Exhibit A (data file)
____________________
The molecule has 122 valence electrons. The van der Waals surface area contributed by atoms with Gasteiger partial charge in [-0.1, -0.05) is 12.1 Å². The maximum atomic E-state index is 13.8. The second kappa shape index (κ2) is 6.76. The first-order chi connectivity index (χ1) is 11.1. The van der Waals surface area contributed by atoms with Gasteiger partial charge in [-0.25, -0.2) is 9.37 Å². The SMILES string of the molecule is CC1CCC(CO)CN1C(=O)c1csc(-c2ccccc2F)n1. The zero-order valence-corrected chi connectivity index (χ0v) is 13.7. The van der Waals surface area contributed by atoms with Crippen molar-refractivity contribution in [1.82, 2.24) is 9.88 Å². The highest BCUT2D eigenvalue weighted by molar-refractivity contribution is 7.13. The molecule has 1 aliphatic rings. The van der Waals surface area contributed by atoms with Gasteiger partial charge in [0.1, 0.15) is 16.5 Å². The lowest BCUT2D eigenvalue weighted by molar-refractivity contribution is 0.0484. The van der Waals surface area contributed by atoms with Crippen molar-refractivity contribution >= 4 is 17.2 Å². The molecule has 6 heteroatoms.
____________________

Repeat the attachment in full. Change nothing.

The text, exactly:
The molecule has 122 valence electrons. The van der Waals surface area contributed by atoms with Gasteiger partial charge in [-0.1, -0.05) is 12.1 Å². The maximum atomic E-state index is 13.8. The second kappa shape index (κ2) is 6.76. The first-order chi connectivity index (χ1) is 11.1. The van der Waals surface area contributed by atoms with Gasteiger partial charge in [-0.25, -0.2) is 9.37 Å². The SMILES string of the molecule is CC1CCC(CO)CN1C(=O)c1csc(-c2ccccc2F)n1. The zero-order valence-corrected chi connectivity index (χ0v) is 13.7. The van der Waals surface area contributed by atoms with Crippen molar-refractivity contribution in [1.82, 2.24) is 9.88 Å². The highest BCUT2D eigenvalue weighted by molar-refractivity contribution is 7.13. The molecule has 1 aliphatic rings. The van der Waals surface area contributed by atoms with Gasteiger partial charge in [0.1, 0.15) is 16.5 Å². The lowest BCUT2D eigenvalue weighted by molar-refractivity contribution is 0.0484. The van der Waals surface area contributed by atoms with Crippen molar-refractivity contribution >= 4 is 17.2 Å². The molecule has 6 heteroatoms.